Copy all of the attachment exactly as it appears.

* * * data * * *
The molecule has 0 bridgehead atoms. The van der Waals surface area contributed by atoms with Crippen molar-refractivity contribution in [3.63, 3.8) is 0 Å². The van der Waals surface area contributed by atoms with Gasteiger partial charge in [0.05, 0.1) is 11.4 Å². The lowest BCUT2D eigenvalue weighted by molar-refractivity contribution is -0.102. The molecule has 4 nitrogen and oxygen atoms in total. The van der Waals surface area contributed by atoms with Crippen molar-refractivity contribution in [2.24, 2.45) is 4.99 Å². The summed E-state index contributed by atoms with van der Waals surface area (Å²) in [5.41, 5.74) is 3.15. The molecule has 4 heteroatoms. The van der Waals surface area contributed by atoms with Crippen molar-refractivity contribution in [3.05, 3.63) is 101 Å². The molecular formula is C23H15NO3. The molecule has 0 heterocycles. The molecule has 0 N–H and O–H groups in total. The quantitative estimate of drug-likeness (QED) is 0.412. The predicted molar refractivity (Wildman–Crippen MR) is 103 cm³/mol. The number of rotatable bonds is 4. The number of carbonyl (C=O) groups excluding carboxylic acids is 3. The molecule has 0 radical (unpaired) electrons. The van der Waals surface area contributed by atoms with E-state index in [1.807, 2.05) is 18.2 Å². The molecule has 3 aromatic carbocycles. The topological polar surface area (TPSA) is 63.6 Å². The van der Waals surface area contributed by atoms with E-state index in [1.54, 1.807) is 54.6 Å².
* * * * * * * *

The molecule has 0 bridgehead atoms. The van der Waals surface area contributed by atoms with Crippen molar-refractivity contribution in [3.63, 3.8) is 0 Å². The van der Waals surface area contributed by atoms with Gasteiger partial charge in [0.05, 0.1) is 11.4 Å². The lowest BCUT2D eigenvalue weighted by molar-refractivity contribution is -0.102. The molecule has 4 nitrogen and oxygen atoms in total. The van der Waals surface area contributed by atoms with Crippen molar-refractivity contribution in [2.24, 2.45) is 4.99 Å². The summed E-state index contributed by atoms with van der Waals surface area (Å²) in [5.41, 5.74) is 3.15. The molecule has 4 heteroatoms. The van der Waals surface area contributed by atoms with Crippen molar-refractivity contribution in [3.05, 3.63) is 101 Å². The molecular formula is C23H15NO3. The molecule has 0 heterocycles. The molecule has 0 N–H and O–H groups in total. The quantitative estimate of drug-likeness (QED) is 0.412. The predicted molar refractivity (Wildman–Crippen MR) is 103 cm³/mol. The number of rotatable bonds is 4. The number of carbonyl (C=O) groups excluding carboxylic acids is 3. The molecule has 0 radical (unpaired) electrons. The van der Waals surface area contributed by atoms with E-state index in [1.807, 2.05) is 18.2 Å². The molecule has 3 aromatic carbocycles. The topological polar surface area (TPSA) is 63.6 Å². The van der Waals surface area contributed by atoms with E-state index in [1.54, 1.807) is 54.6 Å².